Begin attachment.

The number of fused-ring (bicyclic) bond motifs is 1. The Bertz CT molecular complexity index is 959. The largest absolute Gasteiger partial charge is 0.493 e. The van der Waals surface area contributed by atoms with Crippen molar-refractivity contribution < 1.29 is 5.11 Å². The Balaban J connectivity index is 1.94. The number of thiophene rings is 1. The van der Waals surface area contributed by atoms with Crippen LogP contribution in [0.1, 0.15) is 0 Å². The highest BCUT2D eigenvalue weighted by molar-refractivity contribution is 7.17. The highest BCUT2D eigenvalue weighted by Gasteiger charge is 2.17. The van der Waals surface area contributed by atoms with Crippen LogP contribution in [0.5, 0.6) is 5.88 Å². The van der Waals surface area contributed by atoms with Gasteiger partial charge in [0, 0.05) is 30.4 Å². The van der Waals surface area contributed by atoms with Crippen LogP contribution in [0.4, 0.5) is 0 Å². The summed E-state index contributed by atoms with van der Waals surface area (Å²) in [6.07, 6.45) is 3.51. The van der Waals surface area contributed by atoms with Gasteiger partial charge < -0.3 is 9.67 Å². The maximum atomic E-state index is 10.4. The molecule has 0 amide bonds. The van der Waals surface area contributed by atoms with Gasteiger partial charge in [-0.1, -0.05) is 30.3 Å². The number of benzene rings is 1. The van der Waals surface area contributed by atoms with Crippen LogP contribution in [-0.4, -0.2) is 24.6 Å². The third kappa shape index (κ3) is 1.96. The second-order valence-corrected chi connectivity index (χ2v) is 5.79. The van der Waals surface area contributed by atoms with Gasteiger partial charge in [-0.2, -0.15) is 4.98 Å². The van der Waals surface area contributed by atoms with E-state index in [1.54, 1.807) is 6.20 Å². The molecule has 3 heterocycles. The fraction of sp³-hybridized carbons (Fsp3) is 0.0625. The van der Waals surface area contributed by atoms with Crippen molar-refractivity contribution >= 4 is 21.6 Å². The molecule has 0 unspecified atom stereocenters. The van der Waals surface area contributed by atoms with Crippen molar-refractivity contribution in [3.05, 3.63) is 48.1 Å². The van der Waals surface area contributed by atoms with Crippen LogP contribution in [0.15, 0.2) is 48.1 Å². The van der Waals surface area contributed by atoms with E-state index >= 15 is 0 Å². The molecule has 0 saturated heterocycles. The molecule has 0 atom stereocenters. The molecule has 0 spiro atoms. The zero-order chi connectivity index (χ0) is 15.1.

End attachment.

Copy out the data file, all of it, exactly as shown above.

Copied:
The number of fused-ring (bicyclic) bond motifs is 1. The Bertz CT molecular complexity index is 959. The largest absolute Gasteiger partial charge is 0.493 e. The van der Waals surface area contributed by atoms with Crippen molar-refractivity contribution < 1.29 is 5.11 Å². The Balaban J connectivity index is 1.94. The number of thiophene rings is 1. The van der Waals surface area contributed by atoms with Crippen LogP contribution in [0.1, 0.15) is 0 Å². The highest BCUT2D eigenvalue weighted by molar-refractivity contribution is 7.17. The highest BCUT2D eigenvalue weighted by Gasteiger charge is 2.17. The van der Waals surface area contributed by atoms with Crippen LogP contribution in [0.5, 0.6) is 5.88 Å². The van der Waals surface area contributed by atoms with Gasteiger partial charge in [0, 0.05) is 30.4 Å². The van der Waals surface area contributed by atoms with Crippen LogP contribution in [0.4, 0.5) is 0 Å². The summed E-state index contributed by atoms with van der Waals surface area (Å²) in [6.07, 6.45) is 3.51. The van der Waals surface area contributed by atoms with Gasteiger partial charge < -0.3 is 9.67 Å². The maximum atomic E-state index is 10.4. The molecule has 0 amide bonds. The van der Waals surface area contributed by atoms with Gasteiger partial charge in [-0.1, -0.05) is 30.3 Å². The number of benzene rings is 1. The van der Waals surface area contributed by atoms with Crippen LogP contribution in [-0.4, -0.2) is 24.6 Å². The third kappa shape index (κ3) is 1.96. The second-order valence-corrected chi connectivity index (χ2v) is 5.79. The van der Waals surface area contributed by atoms with Gasteiger partial charge in [-0.2, -0.15) is 4.98 Å². The van der Waals surface area contributed by atoms with E-state index in [1.54, 1.807) is 6.20 Å². The molecule has 3 heterocycles. The fraction of sp³-hybridized carbons (Fsp3) is 0.0625. The van der Waals surface area contributed by atoms with Crippen molar-refractivity contribution >= 4 is 21.6 Å². The molecule has 0 unspecified atom stereocenters. The van der Waals surface area contributed by atoms with Crippen molar-refractivity contribution in [3.05, 3.63) is 48.1 Å². The van der Waals surface area contributed by atoms with Crippen LogP contribution in [0.15, 0.2) is 48.1 Å². The van der Waals surface area contributed by atoms with E-state index >= 15 is 0 Å². The molecule has 0 saturated heterocycles. The molecule has 0 atom stereocenters. The molecule has 0 spiro atoms. The zero-order chi connectivity index (χ0) is 15.1.